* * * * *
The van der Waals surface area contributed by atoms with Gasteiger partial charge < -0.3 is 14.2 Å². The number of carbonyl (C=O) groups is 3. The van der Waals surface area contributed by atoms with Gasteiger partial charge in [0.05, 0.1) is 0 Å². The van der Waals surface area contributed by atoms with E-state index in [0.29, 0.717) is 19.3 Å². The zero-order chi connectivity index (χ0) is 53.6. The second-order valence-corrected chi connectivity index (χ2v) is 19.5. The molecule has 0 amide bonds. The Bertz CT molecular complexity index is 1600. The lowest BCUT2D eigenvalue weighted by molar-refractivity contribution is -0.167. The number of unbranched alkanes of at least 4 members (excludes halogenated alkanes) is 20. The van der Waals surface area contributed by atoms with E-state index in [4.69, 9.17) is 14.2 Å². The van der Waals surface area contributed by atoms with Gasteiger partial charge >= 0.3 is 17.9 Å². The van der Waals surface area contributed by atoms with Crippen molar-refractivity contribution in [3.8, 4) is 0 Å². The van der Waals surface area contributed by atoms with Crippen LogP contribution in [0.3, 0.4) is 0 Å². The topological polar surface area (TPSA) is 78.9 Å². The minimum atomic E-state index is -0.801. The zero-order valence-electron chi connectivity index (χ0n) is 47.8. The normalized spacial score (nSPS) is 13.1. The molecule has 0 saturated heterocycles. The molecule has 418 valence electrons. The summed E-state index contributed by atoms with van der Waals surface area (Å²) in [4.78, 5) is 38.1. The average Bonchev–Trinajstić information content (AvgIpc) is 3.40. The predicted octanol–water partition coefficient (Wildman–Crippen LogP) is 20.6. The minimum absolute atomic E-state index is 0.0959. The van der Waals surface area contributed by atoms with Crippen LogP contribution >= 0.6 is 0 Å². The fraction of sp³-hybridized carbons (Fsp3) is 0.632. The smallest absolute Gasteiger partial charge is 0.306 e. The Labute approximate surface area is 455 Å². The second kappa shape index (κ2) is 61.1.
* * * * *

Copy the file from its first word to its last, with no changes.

The van der Waals surface area contributed by atoms with Gasteiger partial charge < -0.3 is 14.2 Å². The number of carbonyl (C=O) groups is 3. The van der Waals surface area contributed by atoms with Gasteiger partial charge in [0.05, 0.1) is 0 Å². The van der Waals surface area contributed by atoms with E-state index in [0.29, 0.717) is 19.3 Å². The zero-order chi connectivity index (χ0) is 53.6. The second-order valence-corrected chi connectivity index (χ2v) is 19.5. The molecule has 0 amide bonds. The Bertz CT molecular complexity index is 1600. The lowest BCUT2D eigenvalue weighted by molar-refractivity contribution is -0.167. The number of unbranched alkanes of at least 4 members (excludes halogenated alkanes) is 20. The van der Waals surface area contributed by atoms with E-state index in [4.69, 9.17) is 14.2 Å². The van der Waals surface area contributed by atoms with Gasteiger partial charge >= 0.3 is 17.9 Å². The van der Waals surface area contributed by atoms with Crippen molar-refractivity contribution in [3.8, 4) is 0 Å². The van der Waals surface area contributed by atoms with Crippen LogP contribution in [0.3, 0.4) is 0 Å². The topological polar surface area (TPSA) is 78.9 Å². The minimum atomic E-state index is -0.801. The zero-order valence-electron chi connectivity index (χ0n) is 47.8. The normalized spacial score (nSPS) is 13.1. The molecule has 0 saturated heterocycles. The molecule has 418 valence electrons. The summed E-state index contributed by atoms with van der Waals surface area (Å²) in [4.78, 5) is 38.1. The average Bonchev–Trinajstić information content (AvgIpc) is 3.40. The predicted octanol–water partition coefficient (Wildman–Crippen LogP) is 20.6. The minimum absolute atomic E-state index is 0.0959. The van der Waals surface area contributed by atoms with Crippen LogP contribution >= 0.6 is 0 Å². The fraction of sp³-hybridized carbons (Fsp3) is 0.632. The smallest absolute Gasteiger partial charge is 0.306 e. The Labute approximate surface area is 455 Å². The second kappa shape index (κ2) is 61.1.